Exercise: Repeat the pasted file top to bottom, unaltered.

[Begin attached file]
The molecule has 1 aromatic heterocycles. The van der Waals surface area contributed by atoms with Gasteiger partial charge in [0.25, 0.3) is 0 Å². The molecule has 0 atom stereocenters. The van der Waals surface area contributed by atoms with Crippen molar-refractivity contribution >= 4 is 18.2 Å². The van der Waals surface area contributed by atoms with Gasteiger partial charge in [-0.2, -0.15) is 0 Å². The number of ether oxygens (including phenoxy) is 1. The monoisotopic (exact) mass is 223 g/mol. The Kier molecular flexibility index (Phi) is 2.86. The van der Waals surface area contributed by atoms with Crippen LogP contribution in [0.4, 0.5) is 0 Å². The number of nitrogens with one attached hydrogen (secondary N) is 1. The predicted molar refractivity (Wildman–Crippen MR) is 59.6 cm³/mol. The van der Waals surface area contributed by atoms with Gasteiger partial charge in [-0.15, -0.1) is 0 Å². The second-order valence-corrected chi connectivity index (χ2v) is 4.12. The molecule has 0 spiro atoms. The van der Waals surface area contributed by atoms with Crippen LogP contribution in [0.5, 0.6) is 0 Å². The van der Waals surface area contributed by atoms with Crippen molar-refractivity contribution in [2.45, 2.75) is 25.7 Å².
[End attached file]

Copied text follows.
The molecule has 1 aromatic heterocycles. The van der Waals surface area contributed by atoms with Gasteiger partial charge in [0.25, 0.3) is 0 Å². The molecule has 0 atom stereocenters. The van der Waals surface area contributed by atoms with Crippen molar-refractivity contribution >= 4 is 18.2 Å². The van der Waals surface area contributed by atoms with Gasteiger partial charge in [-0.2, -0.15) is 0 Å². The number of ether oxygens (including phenoxy) is 1. The monoisotopic (exact) mass is 223 g/mol. The Kier molecular flexibility index (Phi) is 2.86. The van der Waals surface area contributed by atoms with Crippen LogP contribution in [0.4, 0.5) is 0 Å². The number of nitrogens with one attached hydrogen (secondary N) is 1. The predicted molar refractivity (Wildman–Crippen MR) is 59.6 cm³/mol. The van der Waals surface area contributed by atoms with Gasteiger partial charge in [-0.15, -0.1) is 0 Å². The second-order valence-corrected chi connectivity index (χ2v) is 4.12. The molecule has 0 spiro atoms. The van der Waals surface area contributed by atoms with Crippen LogP contribution in [0.5, 0.6) is 0 Å². The van der Waals surface area contributed by atoms with Crippen molar-refractivity contribution in [2.45, 2.75) is 25.7 Å².